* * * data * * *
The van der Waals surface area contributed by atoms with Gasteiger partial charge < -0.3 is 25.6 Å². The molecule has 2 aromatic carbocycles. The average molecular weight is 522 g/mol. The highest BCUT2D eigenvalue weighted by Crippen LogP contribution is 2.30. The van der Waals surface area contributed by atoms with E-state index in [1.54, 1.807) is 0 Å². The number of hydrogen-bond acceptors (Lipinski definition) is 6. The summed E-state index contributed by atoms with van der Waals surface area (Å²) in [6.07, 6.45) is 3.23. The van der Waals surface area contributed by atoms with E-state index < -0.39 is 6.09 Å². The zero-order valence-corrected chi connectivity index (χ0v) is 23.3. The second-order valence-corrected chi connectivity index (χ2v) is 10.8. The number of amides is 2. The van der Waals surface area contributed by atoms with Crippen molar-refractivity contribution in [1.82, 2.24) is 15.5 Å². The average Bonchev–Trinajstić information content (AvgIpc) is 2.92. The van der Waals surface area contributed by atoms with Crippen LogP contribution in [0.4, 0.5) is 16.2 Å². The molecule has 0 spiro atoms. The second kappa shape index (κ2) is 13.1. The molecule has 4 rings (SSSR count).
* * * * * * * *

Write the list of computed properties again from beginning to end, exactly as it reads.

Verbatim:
The van der Waals surface area contributed by atoms with Gasteiger partial charge < -0.3 is 25.6 Å². The molecule has 2 aromatic carbocycles. The average molecular weight is 522 g/mol. The highest BCUT2D eigenvalue weighted by Crippen LogP contribution is 2.30. The van der Waals surface area contributed by atoms with E-state index in [1.54, 1.807) is 0 Å². The number of hydrogen-bond acceptors (Lipinski definition) is 6. The summed E-state index contributed by atoms with van der Waals surface area (Å²) in [6.07, 6.45) is 3.23. The van der Waals surface area contributed by atoms with E-state index < -0.39 is 6.09 Å². The zero-order valence-corrected chi connectivity index (χ0v) is 23.3. The second-order valence-corrected chi connectivity index (χ2v) is 10.8. The number of amides is 2. The van der Waals surface area contributed by atoms with Crippen molar-refractivity contribution in [1.82, 2.24) is 15.5 Å². The average Bonchev–Trinajstić information content (AvgIpc) is 2.92. The van der Waals surface area contributed by atoms with Crippen LogP contribution in [0.4, 0.5) is 16.2 Å². The molecule has 0 spiro atoms. The second kappa shape index (κ2) is 13.1. The molecule has 4 rings (SSSR count).